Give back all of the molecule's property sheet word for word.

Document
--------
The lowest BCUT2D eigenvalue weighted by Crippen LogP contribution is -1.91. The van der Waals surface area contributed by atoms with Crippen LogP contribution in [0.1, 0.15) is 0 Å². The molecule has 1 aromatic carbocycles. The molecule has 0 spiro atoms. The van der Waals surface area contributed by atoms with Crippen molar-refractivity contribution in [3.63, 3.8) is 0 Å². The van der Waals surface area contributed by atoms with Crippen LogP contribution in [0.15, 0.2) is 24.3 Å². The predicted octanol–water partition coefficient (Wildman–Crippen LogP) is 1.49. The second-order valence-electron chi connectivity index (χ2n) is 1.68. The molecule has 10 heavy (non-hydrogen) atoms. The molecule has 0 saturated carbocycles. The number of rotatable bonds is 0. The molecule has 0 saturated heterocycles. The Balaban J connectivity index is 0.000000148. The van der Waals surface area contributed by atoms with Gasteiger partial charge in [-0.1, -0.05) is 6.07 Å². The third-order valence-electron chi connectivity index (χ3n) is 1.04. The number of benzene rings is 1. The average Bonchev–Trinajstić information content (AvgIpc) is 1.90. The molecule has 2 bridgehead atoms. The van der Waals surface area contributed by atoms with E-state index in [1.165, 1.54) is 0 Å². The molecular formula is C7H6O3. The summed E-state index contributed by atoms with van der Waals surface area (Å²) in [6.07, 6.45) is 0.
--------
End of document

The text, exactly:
The lowest BCUT2D eigenvalue weighted by Crippen LogP contribution is -1.91. The van der Waals surface area contributed by atoms with Crippen LogP contribution in [0.1, 0.15) is 0 Å². The molecule has 1 aromatic carbocycles. The molecule has 0 spiro atoms. The van der Waals surface area contributed by atoms with Crippen molar-refractivity contribution in [3.63, 3.8) is 0 Å². The van der Waals surface area contributed by atoms with Crippen LogP contribution in [0.15, 0.2) is 24.3 Å². The predicted octanol–water partition coefficient (Wildman–Crippen LogP) is 1.49. The second-order valence-electron chi connectivity index (χ2n) is 1.68. The molecule has 10 heavy (non-hydrogen) atoms. The molecule has 0 saturated carbocycles. The number of rotatable bonds is 0. The molecule has 0 saturated heterocycles. The Balaban J connectivity index is 0.000000148. The van der Waals surface area contributed by atoms with Gasteiger partial charge in [-0.1, -0.05) is 6.07 Å². The third-order valence-electron chi connectivity index (χ3n) is 1.04. The number of benzene rings is 1. The average Bonchev–Trinajstić information content (AvgIpc) is 1.90. The molecule has 2 bridgehead atoms. The van der Waals surface area contributed by atoms with E-state index in [1.165, 1.54) is 0 Å². The molecular formula is C7H6O3. The summed E-state index contributed by atoms with van der Waals surface area (Å²) in [6.07, 6.45) is 0.